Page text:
From October 1982 to January 1997, 475 children with PAOM were seen in our department. Children with transtympanic drains, chronic otorrhea, or tympanic perforation were excluded. Every patient had 1 aspiration after paracentesis, swab specimens of spontaneous otorrhea at the time of their first consultation, or both. Bilateral specimens were counted as 1 specimen per child. A therapeutic window of 24 to 48 hours was used, given that there were no complications related to the otitis and the patient's general state was satisfactory. If the findings of the direct examination were normal or the culture at 48 hours was negative for pathogens, a second specimen was taken. Swab specimens accounted for 20.2% of specimens in group 1 (27 patients) and 0% in the other groups. Microaspiration tubes were used to collect specimens, and the tip was cut directly into a sterile container after the discharge was aspirated. The external acoustic meatus was not disinfected, but in patients with otorrhea, a superficial aspiration was performed before taking a more selective specimen near the tympanic membrane. The tube was delivered to the microbiology laboratory within 1 hour of taking the specimen. The specimen was cultured after direct examination. The pus contained in the aspiration tubes was seeded in 0.5 mL of nutrient broth and then cultured on blood and chocolate agar at 36°C in a carbon dioxide–enriched atmosphere. Microbiological characteristics and antibiotic susceptibility (by the gel diffusion test) of the isolated strains were analyzed. The microbiological techniques remained identical between 1982 and 1997.
Four successive series of specimens were analyzed: from October 1, 1982, to June 30, 1986 (136 patients: group 1), from January 1, 1987, to December 31, 1989 (165 patients: group 2), from January 1, 1992, to April 30, 1993 (73 patients: group 3), and from January 1, 1994, to January 31, 1997 (101 patients: group 4).
During the same study periods, the bacteriologic results of patients with AOM in the same geographic area were recorded.3- 7 The patients with AOM had been seen previously by their local practitioners, and a paracentesis was performed because of severe otalgia, fever, or both. None of these children had received any prior treatment. The data on these patients were obtained from published articles. These data were collected in the context of studies of bacteriologic evolution in AOM without an established therapeutic protocol. The results were analyzed for each time period, and intergroup analysis was performed using the χ2 test.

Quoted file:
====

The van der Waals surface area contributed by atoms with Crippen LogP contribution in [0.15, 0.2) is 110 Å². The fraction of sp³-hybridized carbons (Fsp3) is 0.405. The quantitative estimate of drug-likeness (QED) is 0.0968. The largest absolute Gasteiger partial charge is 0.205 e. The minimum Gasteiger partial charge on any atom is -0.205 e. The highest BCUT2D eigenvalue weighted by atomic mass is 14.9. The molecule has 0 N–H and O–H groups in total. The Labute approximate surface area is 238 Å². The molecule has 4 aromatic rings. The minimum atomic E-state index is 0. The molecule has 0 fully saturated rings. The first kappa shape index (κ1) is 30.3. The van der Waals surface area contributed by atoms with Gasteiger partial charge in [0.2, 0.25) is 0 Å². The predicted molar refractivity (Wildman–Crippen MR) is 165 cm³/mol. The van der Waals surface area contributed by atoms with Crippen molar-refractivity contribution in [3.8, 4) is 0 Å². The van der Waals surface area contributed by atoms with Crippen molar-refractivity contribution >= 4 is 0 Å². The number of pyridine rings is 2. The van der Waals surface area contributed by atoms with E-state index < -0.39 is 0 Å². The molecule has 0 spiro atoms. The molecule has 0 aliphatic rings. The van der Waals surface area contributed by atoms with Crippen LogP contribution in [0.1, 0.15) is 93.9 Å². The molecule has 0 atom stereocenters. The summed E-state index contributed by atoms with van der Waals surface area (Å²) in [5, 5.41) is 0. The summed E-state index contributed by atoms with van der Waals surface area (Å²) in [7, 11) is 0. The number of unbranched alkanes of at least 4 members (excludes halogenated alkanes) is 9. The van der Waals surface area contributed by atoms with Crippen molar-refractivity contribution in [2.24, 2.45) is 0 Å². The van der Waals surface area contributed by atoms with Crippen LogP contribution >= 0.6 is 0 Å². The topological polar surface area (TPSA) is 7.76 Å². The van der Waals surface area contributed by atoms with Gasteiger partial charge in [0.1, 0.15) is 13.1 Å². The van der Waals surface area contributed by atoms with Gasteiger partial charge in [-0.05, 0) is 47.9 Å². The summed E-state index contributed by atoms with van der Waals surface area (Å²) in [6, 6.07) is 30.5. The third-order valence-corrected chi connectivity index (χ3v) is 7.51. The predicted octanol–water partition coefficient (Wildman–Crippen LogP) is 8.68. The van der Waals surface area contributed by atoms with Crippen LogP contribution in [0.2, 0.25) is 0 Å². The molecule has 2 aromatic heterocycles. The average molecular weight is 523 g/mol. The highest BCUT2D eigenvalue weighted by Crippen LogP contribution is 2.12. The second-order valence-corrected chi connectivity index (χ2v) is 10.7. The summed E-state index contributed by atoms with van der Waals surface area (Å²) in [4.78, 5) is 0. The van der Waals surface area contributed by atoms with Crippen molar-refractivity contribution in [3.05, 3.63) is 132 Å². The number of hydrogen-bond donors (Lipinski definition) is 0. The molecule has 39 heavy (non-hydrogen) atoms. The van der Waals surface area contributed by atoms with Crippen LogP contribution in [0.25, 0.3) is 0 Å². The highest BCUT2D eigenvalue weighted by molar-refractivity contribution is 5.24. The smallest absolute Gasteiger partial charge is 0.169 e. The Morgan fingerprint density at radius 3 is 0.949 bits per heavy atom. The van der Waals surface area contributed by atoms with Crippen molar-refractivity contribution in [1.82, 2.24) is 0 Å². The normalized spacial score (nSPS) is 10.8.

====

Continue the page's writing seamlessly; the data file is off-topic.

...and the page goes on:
Data are expressed as mean±SD.
In total, 475 children had a specimen taken between 1982 and 1997. The age of the children included in the study ranged from 3 months to 6 years (13.5±8 months). The male-to-female ratio was 1:2. The mean number of specimens per child, either unilateral or bilateral, was significantly lower in group 1 (1.1±0.2) than in group 4 (1.3±0.3) (P<.001). Treatment was withheld for 24 to 48 hours in 25 (18.4%) of the 136 patients in group 1, which progressively increased to 60 (59.4%) of 101 patients in group 4 (P<.001).
The bacteriologic results found in the patients with PAOM are shown in Table 1. The rate of sterile specimens decreased between 1982 and 1997 from 35.3% (48 of 136 patients) to 14.9% (15 of 101 patients) (P<.01). During this period, among cultures with positive results, the prevalence of S pneumoniae increased from 18.2% (16 of 88 patients, group 1) to 44.2% (38 of 86 patients, group 4) (P<.001). These strains became increasingly resistant to penicillin: 0% through 1989, 76.2% (16/21) through 1993, and 97.4% (37/38) through 1996 (P=.01).
The overall prevalence of H influenzae among patients with positive culture results did not differ significantly: between 45.4% (group 1: n=40) and 31.4% (group 4: n=27) (P>.05). The rate of β-lactamase–producing strains increased from 30.0% (group 1: n=12) to 55.6% (group 4: n=15) (P=.04).
Among patients with positive culture results, the prevalence of Pseudomonas aeruginosa did not vary significantly, from 17.0% (group 1: n=15) to 15.1% (group 4: n=13), with a minimum rate of 10.7% (group 3: n=6) and a maximum of 23.1% (group 2: n=30). Also, the prevalence of Staphylococcus aureus did not vary significantly, ranging from 10.2% (group 1) to 4.6% (group 4).
The analysis of organisms observed in AOM during the same periods and in the same region is detailed in Table 2. The groups consisted of children aged between 6 months and 5 years (24.4±17.1 months). No child had received any treatment during the 5 days immediately before specimens were taken. During the last period (1994-1997), in the absence of available bacteriologic data from aspirated auricular material in the Paris region, we have compared our results with those of 2 successive studies6,7 carried out on nasopharyngeal specimens in children with AOM. A good epidemiologic correlation between these specimens, at least for S pneumoniae and H influenzae, has already been established.8
Figure 1 illustrates the variation of the 2 main pathogens by comparing their respective role in patients having PAOM with those having AOM during the period studied. This comparison was performed among patients with cultures positive for pathogens so as not to modify the results due to the high proportion of sterile specimens in certain groups.